Book examines World Bank campaigns

1 January 2002

Civil society work on the international financial institutions is analysed in a new book. Global Citizen Action contains contributions from researchers and campaigners assessing Bank/Fund monitoring, Jubilee 2000, and other campaigns on issues such as landmines and the environment. The analysis will make stimulating reading for everyone working in related areas.

The introduction by Mike Edwards stresses that the book is not intended just to praise civil society achievements but to analyse problems with its legitimacy and effectiveness. He says that global citizen action on the World Bank and IMF is arguably “the area in which NGOs and others have made the most visible progress in their lobbying over the last ten years” but that a huge agenda remains.

In his chapter Paul Nelson comments that NGOs targeting the World Bank may have inadvertently contributed to “larger trends that are shifting key policy decisions and authority into the international arena”. Manuel Chiriboga, writing about Latin American civil society, also takes up this concern. He says NGOs have to target not only international institutions but also their own governments. He points to the Brazilian Network on the Multilaterals as a good but rare example of balancing international and national work. It collaborates effectively with the Brazilian Congress to increase the accountability of government officials who negotiate with the World Bank and other multilaterals.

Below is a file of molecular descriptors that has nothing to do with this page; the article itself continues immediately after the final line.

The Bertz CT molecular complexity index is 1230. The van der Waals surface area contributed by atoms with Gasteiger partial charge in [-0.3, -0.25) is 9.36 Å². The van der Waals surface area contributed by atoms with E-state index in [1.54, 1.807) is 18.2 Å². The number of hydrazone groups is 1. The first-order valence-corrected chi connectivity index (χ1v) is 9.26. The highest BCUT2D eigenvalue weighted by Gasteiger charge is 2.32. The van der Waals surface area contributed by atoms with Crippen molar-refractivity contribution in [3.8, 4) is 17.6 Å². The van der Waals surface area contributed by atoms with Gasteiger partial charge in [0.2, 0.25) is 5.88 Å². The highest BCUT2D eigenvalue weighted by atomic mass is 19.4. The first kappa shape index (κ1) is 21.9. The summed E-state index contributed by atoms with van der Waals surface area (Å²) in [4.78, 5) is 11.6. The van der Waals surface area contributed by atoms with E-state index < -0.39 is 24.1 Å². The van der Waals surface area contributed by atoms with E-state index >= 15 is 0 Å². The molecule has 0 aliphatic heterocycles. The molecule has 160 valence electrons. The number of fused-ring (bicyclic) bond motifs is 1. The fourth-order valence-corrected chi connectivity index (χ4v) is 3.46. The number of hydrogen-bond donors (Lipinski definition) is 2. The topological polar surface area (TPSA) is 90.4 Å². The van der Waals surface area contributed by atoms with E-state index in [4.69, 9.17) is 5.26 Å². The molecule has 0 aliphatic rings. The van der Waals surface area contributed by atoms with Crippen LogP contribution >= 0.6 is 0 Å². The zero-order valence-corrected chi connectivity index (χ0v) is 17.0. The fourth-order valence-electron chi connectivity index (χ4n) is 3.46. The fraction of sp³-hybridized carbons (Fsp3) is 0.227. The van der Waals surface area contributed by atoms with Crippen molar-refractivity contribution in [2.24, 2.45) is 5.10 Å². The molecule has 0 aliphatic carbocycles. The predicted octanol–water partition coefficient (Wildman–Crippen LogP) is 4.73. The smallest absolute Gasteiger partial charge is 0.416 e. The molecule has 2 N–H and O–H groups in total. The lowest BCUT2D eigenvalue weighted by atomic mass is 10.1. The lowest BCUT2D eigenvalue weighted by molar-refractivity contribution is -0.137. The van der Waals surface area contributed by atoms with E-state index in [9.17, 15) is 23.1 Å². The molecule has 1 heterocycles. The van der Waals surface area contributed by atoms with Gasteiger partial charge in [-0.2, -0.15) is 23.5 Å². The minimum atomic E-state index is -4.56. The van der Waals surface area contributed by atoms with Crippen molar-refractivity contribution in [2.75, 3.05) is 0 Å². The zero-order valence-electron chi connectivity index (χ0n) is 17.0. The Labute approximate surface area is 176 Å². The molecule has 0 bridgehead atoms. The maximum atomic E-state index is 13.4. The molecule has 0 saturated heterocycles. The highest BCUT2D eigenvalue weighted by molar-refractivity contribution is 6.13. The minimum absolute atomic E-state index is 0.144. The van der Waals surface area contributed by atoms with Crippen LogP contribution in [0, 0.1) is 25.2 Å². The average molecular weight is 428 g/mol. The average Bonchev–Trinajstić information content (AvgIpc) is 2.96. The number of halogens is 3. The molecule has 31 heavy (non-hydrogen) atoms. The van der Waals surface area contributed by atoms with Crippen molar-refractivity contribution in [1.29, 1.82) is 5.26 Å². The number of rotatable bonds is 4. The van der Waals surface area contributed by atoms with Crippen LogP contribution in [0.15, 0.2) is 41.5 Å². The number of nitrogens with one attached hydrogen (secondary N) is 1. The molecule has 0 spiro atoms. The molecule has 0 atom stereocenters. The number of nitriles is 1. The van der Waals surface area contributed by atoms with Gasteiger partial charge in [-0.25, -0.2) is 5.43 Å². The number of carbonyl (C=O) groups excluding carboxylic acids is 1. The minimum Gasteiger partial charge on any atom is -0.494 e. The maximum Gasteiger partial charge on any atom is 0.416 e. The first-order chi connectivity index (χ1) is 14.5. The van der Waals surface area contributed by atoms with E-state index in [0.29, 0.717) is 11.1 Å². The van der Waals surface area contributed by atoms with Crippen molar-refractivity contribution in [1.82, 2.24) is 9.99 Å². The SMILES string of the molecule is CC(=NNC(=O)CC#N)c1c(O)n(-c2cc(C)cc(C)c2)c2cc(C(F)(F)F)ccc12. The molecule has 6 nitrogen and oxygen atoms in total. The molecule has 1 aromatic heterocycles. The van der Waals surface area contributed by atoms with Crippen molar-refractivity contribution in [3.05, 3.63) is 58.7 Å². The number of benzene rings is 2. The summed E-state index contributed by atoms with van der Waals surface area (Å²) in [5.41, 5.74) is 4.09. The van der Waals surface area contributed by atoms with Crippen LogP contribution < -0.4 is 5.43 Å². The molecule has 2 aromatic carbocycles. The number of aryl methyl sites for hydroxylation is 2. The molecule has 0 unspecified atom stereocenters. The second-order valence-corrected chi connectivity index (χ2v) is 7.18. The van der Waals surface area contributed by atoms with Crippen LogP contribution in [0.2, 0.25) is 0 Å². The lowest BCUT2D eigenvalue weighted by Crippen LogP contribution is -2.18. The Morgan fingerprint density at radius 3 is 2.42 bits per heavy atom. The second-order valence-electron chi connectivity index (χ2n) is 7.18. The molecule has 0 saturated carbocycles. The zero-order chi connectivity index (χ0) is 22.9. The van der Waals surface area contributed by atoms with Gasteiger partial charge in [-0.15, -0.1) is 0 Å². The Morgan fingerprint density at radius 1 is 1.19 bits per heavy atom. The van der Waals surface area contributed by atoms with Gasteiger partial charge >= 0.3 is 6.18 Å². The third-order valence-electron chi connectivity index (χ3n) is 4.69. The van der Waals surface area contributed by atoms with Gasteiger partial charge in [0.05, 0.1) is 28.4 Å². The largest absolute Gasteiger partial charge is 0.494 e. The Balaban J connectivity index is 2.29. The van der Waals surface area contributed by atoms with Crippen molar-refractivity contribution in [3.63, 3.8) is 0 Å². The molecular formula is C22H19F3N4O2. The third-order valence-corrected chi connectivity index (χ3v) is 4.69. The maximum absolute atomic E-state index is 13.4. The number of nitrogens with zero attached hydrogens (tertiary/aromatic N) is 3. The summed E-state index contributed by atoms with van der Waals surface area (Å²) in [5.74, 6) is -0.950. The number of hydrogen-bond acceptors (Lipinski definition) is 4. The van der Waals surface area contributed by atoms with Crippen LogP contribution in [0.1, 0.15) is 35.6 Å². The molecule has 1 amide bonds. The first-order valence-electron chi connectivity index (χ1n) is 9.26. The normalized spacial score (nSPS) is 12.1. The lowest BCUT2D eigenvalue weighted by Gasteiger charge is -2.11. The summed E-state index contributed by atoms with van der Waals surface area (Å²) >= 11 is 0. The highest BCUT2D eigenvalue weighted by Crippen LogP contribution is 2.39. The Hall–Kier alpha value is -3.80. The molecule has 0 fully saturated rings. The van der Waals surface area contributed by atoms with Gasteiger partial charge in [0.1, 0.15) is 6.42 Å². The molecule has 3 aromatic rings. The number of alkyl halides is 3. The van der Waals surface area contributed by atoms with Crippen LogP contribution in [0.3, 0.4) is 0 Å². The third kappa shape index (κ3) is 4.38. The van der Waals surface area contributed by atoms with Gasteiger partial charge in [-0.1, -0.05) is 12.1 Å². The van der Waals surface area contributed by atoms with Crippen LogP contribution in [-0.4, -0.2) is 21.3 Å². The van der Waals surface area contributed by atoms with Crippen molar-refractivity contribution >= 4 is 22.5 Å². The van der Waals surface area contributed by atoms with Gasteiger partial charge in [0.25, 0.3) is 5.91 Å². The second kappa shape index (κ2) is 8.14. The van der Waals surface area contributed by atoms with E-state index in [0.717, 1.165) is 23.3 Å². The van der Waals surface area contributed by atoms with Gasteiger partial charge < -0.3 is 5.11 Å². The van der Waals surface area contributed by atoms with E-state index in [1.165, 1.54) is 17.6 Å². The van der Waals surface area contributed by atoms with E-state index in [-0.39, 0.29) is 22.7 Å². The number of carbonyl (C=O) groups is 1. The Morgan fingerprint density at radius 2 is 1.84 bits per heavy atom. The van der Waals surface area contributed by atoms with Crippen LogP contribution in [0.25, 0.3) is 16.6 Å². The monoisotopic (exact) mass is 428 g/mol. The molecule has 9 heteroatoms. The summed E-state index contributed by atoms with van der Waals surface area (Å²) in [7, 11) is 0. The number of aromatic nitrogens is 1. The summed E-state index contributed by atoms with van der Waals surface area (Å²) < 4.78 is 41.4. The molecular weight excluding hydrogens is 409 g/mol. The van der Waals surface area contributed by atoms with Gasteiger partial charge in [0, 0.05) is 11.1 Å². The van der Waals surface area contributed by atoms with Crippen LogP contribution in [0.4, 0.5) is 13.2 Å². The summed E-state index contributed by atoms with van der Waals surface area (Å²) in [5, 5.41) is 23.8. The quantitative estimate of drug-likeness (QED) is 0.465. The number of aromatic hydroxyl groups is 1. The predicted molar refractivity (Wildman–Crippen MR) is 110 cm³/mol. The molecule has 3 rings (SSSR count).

Jan Aart Scholte finds that IMF staff have normally “favoured debate with counterparts in mainstream think-tanks and business associations [while] civic groups that pursue a deeper critique have consistently had more limited access and a less attentive audience”. Thus little progress has been made in IMF policy on key social and environmental matters.

With other authors, Scholte also questions how representative are the civil society actors most active in advocacy towards international institutions. He urges civil society groups to “clean up their act as – and preferably before – it promotes better governance at the IMF“. In the book’s conclusion, John Gaventa aims recommendations at both civil society and public policy institutions. He says such global-level institutions will only become truly inclusive and participatory when they “alter their internal incentives and rewards, decision-making structures and knowledge systems”. Absorbing the knowledge in this book is a good place to start.

Global Citizen Action, published by Earthscan